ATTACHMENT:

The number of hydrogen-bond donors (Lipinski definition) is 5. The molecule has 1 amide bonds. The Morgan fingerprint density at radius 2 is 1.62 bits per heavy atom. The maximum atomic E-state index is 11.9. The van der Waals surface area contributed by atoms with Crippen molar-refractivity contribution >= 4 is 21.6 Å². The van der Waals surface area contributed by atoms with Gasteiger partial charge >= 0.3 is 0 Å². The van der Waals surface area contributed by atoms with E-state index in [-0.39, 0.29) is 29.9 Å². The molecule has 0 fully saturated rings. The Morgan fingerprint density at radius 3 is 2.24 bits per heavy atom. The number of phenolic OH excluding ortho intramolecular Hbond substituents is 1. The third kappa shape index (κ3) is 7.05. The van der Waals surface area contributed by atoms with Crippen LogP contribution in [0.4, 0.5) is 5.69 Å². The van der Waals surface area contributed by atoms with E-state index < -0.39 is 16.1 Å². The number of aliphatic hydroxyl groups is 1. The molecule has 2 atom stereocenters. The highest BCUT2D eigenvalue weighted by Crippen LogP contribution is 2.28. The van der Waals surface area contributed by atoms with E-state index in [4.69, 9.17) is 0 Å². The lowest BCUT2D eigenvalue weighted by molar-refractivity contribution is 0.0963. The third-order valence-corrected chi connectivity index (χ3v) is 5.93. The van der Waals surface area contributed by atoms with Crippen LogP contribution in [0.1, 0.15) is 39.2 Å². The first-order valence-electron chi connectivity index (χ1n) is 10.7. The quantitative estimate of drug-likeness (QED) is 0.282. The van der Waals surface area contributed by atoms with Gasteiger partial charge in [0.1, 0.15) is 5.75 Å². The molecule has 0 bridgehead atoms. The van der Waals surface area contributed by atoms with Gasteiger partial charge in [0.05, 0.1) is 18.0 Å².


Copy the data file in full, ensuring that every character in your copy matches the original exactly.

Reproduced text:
The number of hydrogen-bond donors (Lipinski definition) is 5. The molecule has 1 amide bonds. The Morgan fingerprint density at radius 2 is 1.62 bits per heavy atom. The maximum atomic E-state index is 11.9. The van der Waals surface area contributed by atoms with Crippen molar-refractivity contribution >= 4 is 21.6 Å². The van der Waals surface area contributed by atoms with Gasteiger partial charge >= 0.3 is 0 Å². The van der Waals surface area contributed by atoms with E-state index in [-0.39, 0.29) is 29.9 Å². The molecule has 0 fully saturated rings. The Morgan fingerprint density at radius 3 is 2.24 bits per heavy atom. The number of phenolic OH excluding ortho intramolecular Hbond substituents is 1. The third kappa shape index (κ3) is 7.05. The van der Waals surface area contributed by atoms with Crippen LogP contribution in [0.4, 0.5) is 5.69 Å². The van der Waals surface area contributed by atoms with E-state index < -0.39 is 16.1 Å². The number of aliphatic hydroxyl groups is 1. The molecule has 2 atom stereocenters. The highest BCUT2D eigenvalue weighted by Crippen LogP contribution is 2.28. The van der Waals surface area contributed by atoms with E-state index in [4.69, 9.17) is 0 Å². The lowest BCUT2D eigenvalue weighted by molar-refractivity contribution is 0.0963. The third-order valence-corrected chi connectivity index (χ3v) is 5.93. The van der Waals surface area contributed by atoms with Crippen LogP contribution in [0.1, 0.15) is 39.2 Å². The first-order valence-electron chi connectivity index (χ1n) is 10.7. The quantitative estimate of drug-likeness (QED) is 0.282. The van der Waals surface area contributed by atoms with Gasteiger partial charge in [0.1, 0.15) is 5.75 Å². The molecule has 0 bridgehead atoms. The van der Waals surface area contributed by atoms with Gasteiger partial charge in [0.05, 0.1) is 18.0 Å².